The Supremes and Price Floors

The Supreme Court should reverse past rulings and allow manufacturers to require minimum retail prices.  It’s both consumer friendly and the only conclusion consistent with human rights.

Background:  the Supremes heard arguments that seek to overturn a 96-year old ruling, dubbed the "Dr. Miles" case, which forbids manufacturers from requiring retailers to adhere to a minimum sales price.

The practical argument for overturning Dr. Miles was voiced, with solid economic underpinning, by Justice Scalia.  He first pointed out that the consumers could have more choices.  Some consumers want discount prices on everything (that would be me), but others want to pay high prices for exclusivity.  They will pay $200 for a pair of sunglasses and be happy–so long as they know that I didn’t buy the same sunglasses at WalMart for $9.99.  Right now, the manufacturer cannot enforce the exclusivity of high price, so status-conscious consumers cannot buy what they want.  Now I don’t really relate to the search for status, but it’s not for me to tell a fellow consumer that his wants are illogical.

Scalia also pointed out a free-rider problem that overturning Dr. Miles would solve.  Example:  I walk into the high-service store to learn more about large screen TVs.  After a salesperson spends 30 minutes teaching me about the alternatives, I walk across the street to the no-frills discount store for my purchase.  The high-service store goes out of business, and consumers have fewer options.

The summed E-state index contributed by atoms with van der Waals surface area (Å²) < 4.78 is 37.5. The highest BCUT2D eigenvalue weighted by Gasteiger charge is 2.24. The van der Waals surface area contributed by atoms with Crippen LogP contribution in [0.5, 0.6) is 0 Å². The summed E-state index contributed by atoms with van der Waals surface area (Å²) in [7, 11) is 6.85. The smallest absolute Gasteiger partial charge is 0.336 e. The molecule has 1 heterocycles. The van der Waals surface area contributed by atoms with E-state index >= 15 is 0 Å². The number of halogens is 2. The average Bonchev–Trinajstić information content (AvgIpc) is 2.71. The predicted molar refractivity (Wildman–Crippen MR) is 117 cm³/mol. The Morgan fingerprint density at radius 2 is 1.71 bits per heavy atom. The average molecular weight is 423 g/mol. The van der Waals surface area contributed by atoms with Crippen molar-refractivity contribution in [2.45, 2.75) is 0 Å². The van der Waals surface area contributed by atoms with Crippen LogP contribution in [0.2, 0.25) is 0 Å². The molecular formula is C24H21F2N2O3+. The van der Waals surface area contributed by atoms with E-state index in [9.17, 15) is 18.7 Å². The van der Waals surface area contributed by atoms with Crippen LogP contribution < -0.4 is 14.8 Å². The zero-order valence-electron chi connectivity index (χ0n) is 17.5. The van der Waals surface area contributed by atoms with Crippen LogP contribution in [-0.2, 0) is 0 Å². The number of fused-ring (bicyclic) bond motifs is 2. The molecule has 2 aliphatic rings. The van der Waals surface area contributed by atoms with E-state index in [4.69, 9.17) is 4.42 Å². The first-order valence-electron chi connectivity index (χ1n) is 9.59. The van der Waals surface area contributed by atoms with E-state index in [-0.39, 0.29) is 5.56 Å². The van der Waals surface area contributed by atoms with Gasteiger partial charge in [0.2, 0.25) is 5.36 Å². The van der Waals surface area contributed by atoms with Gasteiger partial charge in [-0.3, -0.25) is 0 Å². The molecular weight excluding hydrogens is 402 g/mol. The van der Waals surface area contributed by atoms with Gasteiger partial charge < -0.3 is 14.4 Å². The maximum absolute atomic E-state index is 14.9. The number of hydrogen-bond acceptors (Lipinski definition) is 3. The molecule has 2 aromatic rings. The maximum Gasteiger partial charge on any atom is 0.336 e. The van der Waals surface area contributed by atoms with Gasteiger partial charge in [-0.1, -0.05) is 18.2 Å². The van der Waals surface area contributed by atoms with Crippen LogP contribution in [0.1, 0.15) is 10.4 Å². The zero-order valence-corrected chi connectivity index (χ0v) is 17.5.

Overturning Dr. Miles would reduce competition in the sale of specific products, but it would increase competition across products.  That is, I may not see much competition in the sale of a Brighton brand purse.  But I would see plenty of competition among different brands of purses.  I might choose to pay a high price at a high service store, or I might choose another brand in which there is very heavy price competition leading to discount prices.  The choice would be mine.

Finally, the fundamental human right is the right to live my own life as I see fit, so long as I don’t inflict harm on another person.  Allowing a willing manufacturer and a willing retailer to enter into an agreement that specifies a selling price is the only decision consistent with human rights.

Note: Greg Mankiw agrees with me.